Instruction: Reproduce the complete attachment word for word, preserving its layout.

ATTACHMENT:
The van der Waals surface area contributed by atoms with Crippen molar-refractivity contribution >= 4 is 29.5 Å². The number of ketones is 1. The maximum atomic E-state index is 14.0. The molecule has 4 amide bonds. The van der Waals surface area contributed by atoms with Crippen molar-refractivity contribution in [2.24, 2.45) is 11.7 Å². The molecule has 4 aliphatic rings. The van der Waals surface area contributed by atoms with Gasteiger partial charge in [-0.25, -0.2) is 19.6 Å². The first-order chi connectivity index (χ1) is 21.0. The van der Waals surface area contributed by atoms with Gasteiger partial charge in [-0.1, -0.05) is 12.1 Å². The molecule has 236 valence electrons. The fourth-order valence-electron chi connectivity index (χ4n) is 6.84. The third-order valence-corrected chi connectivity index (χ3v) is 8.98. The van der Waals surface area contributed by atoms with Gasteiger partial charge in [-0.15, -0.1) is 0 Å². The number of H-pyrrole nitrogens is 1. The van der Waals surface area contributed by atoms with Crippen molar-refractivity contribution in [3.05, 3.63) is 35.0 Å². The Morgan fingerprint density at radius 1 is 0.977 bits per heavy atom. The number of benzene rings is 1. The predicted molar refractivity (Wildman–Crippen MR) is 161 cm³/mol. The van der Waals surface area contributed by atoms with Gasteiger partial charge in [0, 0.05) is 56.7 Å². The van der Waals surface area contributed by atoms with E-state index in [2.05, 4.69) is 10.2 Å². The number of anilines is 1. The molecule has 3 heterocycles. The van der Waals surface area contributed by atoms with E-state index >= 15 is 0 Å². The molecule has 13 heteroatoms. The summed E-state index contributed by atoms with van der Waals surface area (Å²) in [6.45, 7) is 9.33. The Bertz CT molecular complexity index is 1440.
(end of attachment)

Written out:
The van der Waals surface area contributed by atoms with Crippen molar-refractivity contribution >= 4 is 29.5 Å². The number of ketones is 1. The maximum atomic E-state index is 14.0. The molecule has 4 amide bonds. The van der Waals surface area contributed by atoms with Crippen molar-refractivity contribution in [2.24, 2.45) is 11.7 Å². The molecule has 4 aliphatic rings. The van der Waals surface area contributed by atoms with Gasteiger partial charge in [-0.25, -0.2) is 19.6 Å². The first-order chi connectivity index (χ1) is 21.0. The van der Waals surface area contributed by atoms with Gasteiger partial charge in [-0.1, -0.05) is 12.1 Å². The molecule has 236 valence electrons. The fourth-order valence-electron chi connectivity index (χ4n) is 6.84. The third-order valence-corrected chi connectivity index (χ3v) is 8.98. The van der Waals surface area contributed by atoms with Gasteiger partial charge in [-0.15, -0.1) is 0 Å². The number of H-pyrrole nitrogens is 1. The van der Waals surface area contributed by atoms with Crippen molar-refractivity contribution in [3.05, 3.63) is 35.0 Å². The Morgan fingerprint density at radius 1 is 0.977 bits per heavy atom. The number of benzene rings is 1. The predicted molar refractivity (Wildman–Crippen MR) is 161 cm³/mol. The van der Waals surface area contributed by atoms with Gasteiger partial charge in [0, 0.05) is 56.7 Å². The van der Waals surface area contributed by atoms with E-state index in [2.05, 4.69) is 10.2 Å². The number of anilines is 1. The molecule has 3 heterocycles. The van der Waals surface area contributed by atoms with E-state index >= 15 is 0 Å². The molecule has 13 heteroatoms. The summed E-state index contributed by atoms with van der Waals surface area (Å²) in [6.45, 7) is 9.33. The Bertz CT molecular complexity index is 1440.